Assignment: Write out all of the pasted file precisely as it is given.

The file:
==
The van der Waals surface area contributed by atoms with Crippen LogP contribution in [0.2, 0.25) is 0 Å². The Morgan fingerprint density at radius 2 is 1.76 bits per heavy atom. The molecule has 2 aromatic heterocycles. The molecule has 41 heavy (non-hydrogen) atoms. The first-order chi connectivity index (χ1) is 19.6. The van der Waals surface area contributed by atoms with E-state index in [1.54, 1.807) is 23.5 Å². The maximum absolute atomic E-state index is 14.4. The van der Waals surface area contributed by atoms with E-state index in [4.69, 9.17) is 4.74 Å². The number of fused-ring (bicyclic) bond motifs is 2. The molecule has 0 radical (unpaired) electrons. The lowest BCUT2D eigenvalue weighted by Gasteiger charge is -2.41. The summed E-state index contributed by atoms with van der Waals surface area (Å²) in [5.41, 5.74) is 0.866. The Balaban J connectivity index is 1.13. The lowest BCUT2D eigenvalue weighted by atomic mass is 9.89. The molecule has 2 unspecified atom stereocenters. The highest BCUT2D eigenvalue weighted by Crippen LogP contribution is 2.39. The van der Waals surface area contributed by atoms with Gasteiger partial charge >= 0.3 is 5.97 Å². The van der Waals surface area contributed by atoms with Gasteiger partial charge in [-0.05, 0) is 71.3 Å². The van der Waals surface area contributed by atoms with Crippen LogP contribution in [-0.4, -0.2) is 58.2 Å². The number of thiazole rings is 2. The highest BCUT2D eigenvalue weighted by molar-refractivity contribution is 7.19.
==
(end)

The van der Waals surface area contributed by atoms with Crippen LogP contribution in [0.2, 0.25) is 0 Å². The Morgan fingerprint density at radius 2 is 1.76 bits per heavy atom. The molecule has 2 aromatic heterocycles. The molecule has 41 heavy (non-hydrogen) atoms. The first-order chi connectivity index (χ1) is 19.6. The van der Waals surface area contributed by atoms with E-state index in [1.54, 1.807) is 23.5 Å². The maximum absolute atomic E-state index is 14.4. The van der Waals surface area contributed by atoms with E-state index in [4.69, 9.17) is 4.74 Å². The number of fused-ring (bicyclic) bond motifs is 2. The molecule has 0 radical (unpaired) electrons. The lowest BCUT2D eigenvalue weighted by Gasteiger charge is -2.41. The summed E-state index contributed by atoms with van der Waals surface area (Å²) in [5.41, 5.74) is 0.866. The Balaban J connectivity index is 1.13. The lowest BCUT2D eigenvalue weighted by atomic mass is 9.89. The molecule has 2 unspecified atom stereocenters. The highest BCUT2D eigenvalue weighted by Crippen LogP contribution is 2.39. The van der Waals surface area contributed by atoms with Gasteiger partial charge >= 0.3 is 5.97 Å². The van der Waals surface area contributed by atoms with Gasteiger partial charge in [-0.05, 0) is 71.3 Å². The van der Waals surface area contributed by atoms with Crippen LogP contribution in [-0.4, -0.2) is 58.2 Å². The number of thiazole rings is 2. The highest BCUT2D eigenvalue weighted by molar-refractivity contribution is 7.19.